STEPHEN MACKEY

September 4, 2016 by Laura Gomez


 

Artist Interview:

Name: Stephen Mackey.

Age: 48

Birthday: 28th December

College: Self taught.

Favourite colour: Probably some shade of brown.

Favourite book(s): Seven Gothic Tales (Karen Blixen), Street of Crocodiles (Bruno Schulz), The October Country (Ray Bradbury), Angel (Elizabeth Taylor), We Have Always Lived in the Castle (Shirley Jackson).

Favourite Movie(s): The Red Shoes, Badlands, Grey Gardens.

Favourite food: Soft liquorice.

Favourite quote: “Let x =x.” – Laurie Anderson, though she may have taken it from somewhere else. I’ve not looked into it: I’m not that inquisitive.

Why are you an artist…..?: I’m an artist because it’s the only thing I’m any good at. When I was a child I wanted to be a writer, but I was pretty useless. At the age of eighteen, after three days on an Arts Foundation Course at Manchester Polytechnic, I decided to quit college and become an artist for myself.

Can we talk about your process…?: I usually begin with a very standard pictorial form such as a portrait, or a figure in a landscape, but then pretty much make it up as I go along. See where it takes me.

What is the best advice anyone gave you?: I really can’t think of any advice I’ve been given that didn’t prove to be completely useless.

Do you suffer for your art?: No, it’s all pleasure.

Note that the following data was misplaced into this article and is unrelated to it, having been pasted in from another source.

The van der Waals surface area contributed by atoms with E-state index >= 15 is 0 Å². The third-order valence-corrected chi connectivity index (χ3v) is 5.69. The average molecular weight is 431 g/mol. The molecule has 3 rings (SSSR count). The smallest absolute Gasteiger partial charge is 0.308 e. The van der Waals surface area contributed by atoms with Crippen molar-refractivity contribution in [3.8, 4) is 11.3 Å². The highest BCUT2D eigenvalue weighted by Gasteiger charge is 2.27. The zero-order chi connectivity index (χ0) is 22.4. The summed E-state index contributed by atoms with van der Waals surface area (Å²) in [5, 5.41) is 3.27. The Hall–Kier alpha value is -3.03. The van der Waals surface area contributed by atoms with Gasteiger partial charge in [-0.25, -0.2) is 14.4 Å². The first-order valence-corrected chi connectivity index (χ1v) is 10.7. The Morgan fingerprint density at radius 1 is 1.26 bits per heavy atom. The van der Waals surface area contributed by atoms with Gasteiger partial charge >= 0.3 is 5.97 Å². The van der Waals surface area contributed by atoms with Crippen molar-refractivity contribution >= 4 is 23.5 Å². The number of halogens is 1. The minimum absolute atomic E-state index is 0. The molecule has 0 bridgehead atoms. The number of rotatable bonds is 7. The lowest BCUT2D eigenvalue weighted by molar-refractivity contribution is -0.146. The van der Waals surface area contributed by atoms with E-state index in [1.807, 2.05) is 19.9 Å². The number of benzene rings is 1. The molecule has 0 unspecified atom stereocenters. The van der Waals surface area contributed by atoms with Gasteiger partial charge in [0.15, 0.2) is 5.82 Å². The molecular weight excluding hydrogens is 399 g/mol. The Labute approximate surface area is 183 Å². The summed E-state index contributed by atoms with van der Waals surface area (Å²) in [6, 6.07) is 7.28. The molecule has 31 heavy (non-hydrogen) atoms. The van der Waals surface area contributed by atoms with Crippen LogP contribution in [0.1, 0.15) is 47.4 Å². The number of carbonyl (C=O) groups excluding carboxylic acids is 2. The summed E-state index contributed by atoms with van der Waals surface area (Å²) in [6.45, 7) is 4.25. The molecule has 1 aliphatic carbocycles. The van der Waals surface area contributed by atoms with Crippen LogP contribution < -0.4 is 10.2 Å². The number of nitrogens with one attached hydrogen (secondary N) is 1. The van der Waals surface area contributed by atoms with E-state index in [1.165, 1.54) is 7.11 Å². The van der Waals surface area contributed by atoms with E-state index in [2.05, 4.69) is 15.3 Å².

How do you define yourself as an artist?: As a painter of pictures (rather than the creator of paintings).

What inspires you to work?: Waiting around for inspiration to strike would probably be a quite unworkable practice. I work every day so the thing has a momentum of its own. One image leads to another.
 


 

You seem to use a lot of symbols..?: My works are definitely narrative paintings, but I prefer to keep them slightly unreadable, like an illustration to a book you’ve never read. I tend to use symbolism that is exciting but ambiguous like moons, haloes, skeletons etc; often married to objects that might suggest narrative in a more specific way such as scissors, syringes or suitcases. Things like flowers and insects are used primarily as decoration, but they may have a symbolic or narrative value independent of my intentions.

What famous artists have influenced you and how?: I’m probably a little too old to have influences still, the ones I had when I started painting having, I expect, been fully metabolised by now. The process of teaching myself primarily meant working through my favourite paintings and pretending to be them. I’d be Marc Chagall for a month or two, then Eileen Cooper, then Fernand Leger, and so on and so on. I think the last of these (about a quarter of a century ago) was an attempt to be some kind of generic court painter at turn of the eighteenth century Versailles, based on the illustrations in a Nancy Mitford biography of the Sun King. I think that one kind of stuck, and I’ve never quite got away from it.

What interests do you have outside of art?: Books, ephemera, cats, electronic music, hanging around on beaches.

Where do you see films, photo exhibitions and performances today?: I don’t, except for very old films on Youtube (and any good new horror dvd released is a big family occasion, with popcorn and everything). I haven’t been inside an art gallery this century: it really doesn’t help me to know what other people are doing. Besides, we live in the middle of nowhere, about two hundred miles from the nearest serious arts venue.

How would your life change if you were no longer allowed to create art?: It would be shit – I’d have to get a job.

What are your next projects?: Lots of miniature paintings, they’re my favourite thing at the moment.

www.stephenmackey.com